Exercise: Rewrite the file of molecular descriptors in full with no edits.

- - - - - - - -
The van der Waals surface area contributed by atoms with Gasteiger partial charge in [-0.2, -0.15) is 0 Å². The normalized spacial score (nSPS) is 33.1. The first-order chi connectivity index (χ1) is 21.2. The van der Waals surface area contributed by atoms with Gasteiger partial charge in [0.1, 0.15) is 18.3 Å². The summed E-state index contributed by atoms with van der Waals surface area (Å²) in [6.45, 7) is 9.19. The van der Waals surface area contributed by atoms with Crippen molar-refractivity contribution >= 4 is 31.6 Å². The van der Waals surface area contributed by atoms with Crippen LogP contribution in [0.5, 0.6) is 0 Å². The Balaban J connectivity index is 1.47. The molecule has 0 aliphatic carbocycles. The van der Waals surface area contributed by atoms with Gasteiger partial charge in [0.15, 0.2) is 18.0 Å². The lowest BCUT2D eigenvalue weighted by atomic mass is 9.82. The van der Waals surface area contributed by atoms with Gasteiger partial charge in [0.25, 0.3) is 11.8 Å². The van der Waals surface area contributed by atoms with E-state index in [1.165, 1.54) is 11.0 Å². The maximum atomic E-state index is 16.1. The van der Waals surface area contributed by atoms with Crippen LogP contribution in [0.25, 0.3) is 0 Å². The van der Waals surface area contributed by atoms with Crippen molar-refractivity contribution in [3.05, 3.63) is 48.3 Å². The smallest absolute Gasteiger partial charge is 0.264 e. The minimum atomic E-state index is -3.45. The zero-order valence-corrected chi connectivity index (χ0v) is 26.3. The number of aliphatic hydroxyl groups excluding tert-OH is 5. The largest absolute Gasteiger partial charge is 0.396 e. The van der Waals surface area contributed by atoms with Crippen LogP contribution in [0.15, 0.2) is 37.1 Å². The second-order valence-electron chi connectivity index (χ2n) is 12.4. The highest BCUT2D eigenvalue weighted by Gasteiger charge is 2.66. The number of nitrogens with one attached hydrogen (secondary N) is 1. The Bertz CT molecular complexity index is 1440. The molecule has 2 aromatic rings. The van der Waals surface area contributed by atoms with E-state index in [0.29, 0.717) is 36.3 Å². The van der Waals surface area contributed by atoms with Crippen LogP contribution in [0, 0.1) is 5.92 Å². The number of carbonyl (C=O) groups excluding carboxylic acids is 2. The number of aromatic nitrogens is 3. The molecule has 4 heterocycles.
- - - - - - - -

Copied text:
The van der Waals surface area contributed by atoms with Gasteiger partial charge in [-0.2, -0.15) is 0 Å². The normalized spacial score (nSPS) is 33.1. The first-order chi connectivity index (χ1) is 21.2. The van der Waals surface area contributed by atoms with Gasteiger partial charge in [0.1, 0.15) is 18.3 Å². The summed E-state index contributed by atoms with van der Waals surface area (Å²) in [6.45, 7) is 9.19. The van der Waals surface area contributed by atoms with Crippen molar-refractivity contribution >= 4 is 31.6 Å². The van der Waals surface area contributed by atoms with Crippen LogP contribution in [0.5, 0.6) is 0 Å². The Balaban J connectivity index is 1.47. The molecule has 0 aliphatic carbocycles. The van der Waals surface area contributed by atoms with Gasteiger partial charge in [0.15, 0.2) is 18.0 Å². The lowest BCUT2D eigenvalue weighted by atomic mass is 9.82. The van der Waals surface area contributed by atoms with Gasteiger partial charge in [0.25, 0.3) is 11.8 Å². The van der Waals surface area contributed by atoms with E-state index in [1.165, 1.54) is 11.0 Å². The maximum atomic E-state index is 16.1. The van der Waals surface area contributed by atoms with Crippen LogP contribution in [0.25, 0.3) is 0 Å². The van der Waals surface area contributed by atoms with Crippen molar-refractivity contribution in [3.05, 3.63) is 48.3 Å². The smallest absolute Gasteiger partial charge is 0.264 e. The minimum atomic E-state index is -3.45. The zero-order valence-corrected chi connectivity index (χ0v) is 26.3. The number of aliphatic hydroxyl groups excluding tert-OH is 5. The largest absolute Gasteiger partial charge is 0.396 e. The van der Waals surface area contributed by atoms with Crippen LogP contribution in [0.15, 0.2) is 37.1 Å². The second-order valence-electron chi connectivity index (χ2n) is 12.4. The highest BCUT2D eigenvalue weighted by Gasteiger charge is 2.66. The number of nitrogens with one attached hydrogen (secondary N) is 1. The Bertz CT molecular complexity index is 1440. The molecule has 2 aromatic rings. The van der Waals surface area contributed by atoms with E-state index in [0.29, 0.717) is 36.3 Å². The van der Waals surface area contributed by atoms with Crippen LogP contribution in [0, 0.1) is 5.92 Å². The number of carbonyl (C=O) groups excluding carboxylic acids is 2. The number of aromatic nitrogens is 3. The molecule has 4 heterocycles.